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[ISN] Expedia.com, Rhapsody.com serving up malicious code


By Ellen Messmer
Network World

Legitimate Web sites are increasingly becoming unwitting sources of 
malware. Security experts report that Expedia.com and Rhapsody.com today 
have been serving up banner ads that attempt to get visitors to download 
fake antispyware, while embassy Web sites in Ukraine and Russia have 
also been spewing out attack code this week.

"Expedia and Rhapsody are both serving up Shockwave ads with malicious 
code," says Jamz Yaneza, research project manager at Trend Micro, which 
has shared its findings with both online e-commerce companies.

At Expedia.com, a banner with malware dubbed SNF_ADHIJACK.A has tried to 
direct anyone who clicks on it to a site to install a Trojan called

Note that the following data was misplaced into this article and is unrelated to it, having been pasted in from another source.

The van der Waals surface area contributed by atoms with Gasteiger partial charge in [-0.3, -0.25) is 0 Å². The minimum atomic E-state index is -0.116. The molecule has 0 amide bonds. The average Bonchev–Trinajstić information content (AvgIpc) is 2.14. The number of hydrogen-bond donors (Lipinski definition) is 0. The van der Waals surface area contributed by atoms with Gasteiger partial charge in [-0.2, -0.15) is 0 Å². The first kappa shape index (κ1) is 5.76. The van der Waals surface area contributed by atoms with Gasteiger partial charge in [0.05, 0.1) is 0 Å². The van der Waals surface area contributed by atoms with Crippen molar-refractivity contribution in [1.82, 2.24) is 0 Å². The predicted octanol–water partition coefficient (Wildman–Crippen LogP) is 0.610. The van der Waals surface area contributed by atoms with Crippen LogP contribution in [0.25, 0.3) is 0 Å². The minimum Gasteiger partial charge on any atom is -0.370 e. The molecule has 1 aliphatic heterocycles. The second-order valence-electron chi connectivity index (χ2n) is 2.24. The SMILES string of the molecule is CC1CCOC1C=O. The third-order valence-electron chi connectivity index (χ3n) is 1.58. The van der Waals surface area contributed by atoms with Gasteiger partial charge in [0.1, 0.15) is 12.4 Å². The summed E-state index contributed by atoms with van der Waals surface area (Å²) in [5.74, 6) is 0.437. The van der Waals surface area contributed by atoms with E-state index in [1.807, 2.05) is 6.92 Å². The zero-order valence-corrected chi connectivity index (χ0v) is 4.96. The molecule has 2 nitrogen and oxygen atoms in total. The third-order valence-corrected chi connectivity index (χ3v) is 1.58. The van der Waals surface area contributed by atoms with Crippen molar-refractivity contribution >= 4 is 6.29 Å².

TROJ_GIDA.A, Yaneza says.

"These Shockwave banner ads being served are malicious," says Yaneza, 
who notes that the content banner may appear to be from a legitimate 
source. (Learn more about antispyware products in our Antispyware 
Buyer's Guide.)

Earlier this week, the Web sites for the Embassy of the Ukraine in 
Lithuania, the Embassy of the Netherlands in Russia, and the Ministry of 
Foreign Affairs for the country of Georgia were all found to be 
compromised and serving up attack code to visitors.

"We know these Web sites have been compromised," says Ofer Elzam, 
director of product management for Aladdin Knowledge Systems' eSafe 
division. "They're trying to infect the visitor's PC to turn it into a 
proxy using an iFrame exploit."

Elzam says Alladin Knowledge Systems has submitted its findings to these 
embassies. He notes the type of attack used against these Web sites 
bears some similarity to the well-known Alicia Keyes MySpace compromise.

A report recently published by WebSense addresses the issue of 
legitimate sites being hacked and turned into malware-emitting sites. 
The WebSense report claims that 51% of sites it classified as malicious 
in the second half of 2007 had been compromised by attack code. The 
remaining 49% were intentionally designed to propagate malware.

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